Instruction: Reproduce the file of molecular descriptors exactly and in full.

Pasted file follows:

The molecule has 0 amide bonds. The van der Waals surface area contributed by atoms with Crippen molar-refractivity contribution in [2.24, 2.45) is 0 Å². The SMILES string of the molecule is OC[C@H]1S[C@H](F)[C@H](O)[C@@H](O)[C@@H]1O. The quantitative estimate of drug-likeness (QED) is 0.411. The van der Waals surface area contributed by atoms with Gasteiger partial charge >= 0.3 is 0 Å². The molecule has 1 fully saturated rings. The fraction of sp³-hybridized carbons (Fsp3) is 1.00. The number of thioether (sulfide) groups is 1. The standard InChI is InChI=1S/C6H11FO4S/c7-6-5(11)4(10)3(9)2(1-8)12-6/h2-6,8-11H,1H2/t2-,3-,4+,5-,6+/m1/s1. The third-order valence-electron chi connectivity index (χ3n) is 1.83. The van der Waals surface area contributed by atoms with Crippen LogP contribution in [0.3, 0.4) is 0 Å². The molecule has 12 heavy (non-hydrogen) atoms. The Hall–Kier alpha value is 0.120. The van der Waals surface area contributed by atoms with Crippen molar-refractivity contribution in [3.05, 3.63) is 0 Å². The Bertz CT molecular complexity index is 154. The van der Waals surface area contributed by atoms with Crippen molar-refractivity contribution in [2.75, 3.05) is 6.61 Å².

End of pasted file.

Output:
The molecule has 0 amide bonds. The van der Waals surface area contributed by atoms with Crippen molar-refractivity contribution in [2.24, 2.45) is 0 Å². The SMILES string of the molecule is OC[C@H]1S[C@H](F)[C@H](O)[C@@H](O)[C@@H]1O. The quantitative estimate of drug-likeness (QED) is 0.411. The van der Waals surface area contributed by atoms with Gasteiger partial charge >= 0.3 is 0 Å². The molecule has 1 fully saturated rings. The fraction of sp³-hybridized carbons (Fsp3) is 1.00. The number of thioether (sulfide) groups is 1. The standard InChI is InChI=1S/C6H11FO4S/c7-6-5(11)4(10)3(9)2(1-8)12-6/h2-6,8-11H,1H2/t2-,3-,4+,5-,6+/m1/s1. The third-order valence-electron chi connectivity index (χ3n) is 1.83. The van der Waals surface area contributed by atoms with Crippen LogP contribution in [0.3, 0.4) is 0 Å². The molecule has 12 heavy (non-hydrogen) atoms. The Hall–Kier alpha value is 0.120. The van der Waals surface area contributed by atoms with Crippen molar-refractivity contribution in [3.05, 3.63) is 0 Å². The Bertz CT molecular complexity index is 154. The van der Waals surface area contributed by atoms with Crippen molar-refractivity contribution in [2.75, 3.05) is 6.61 Å².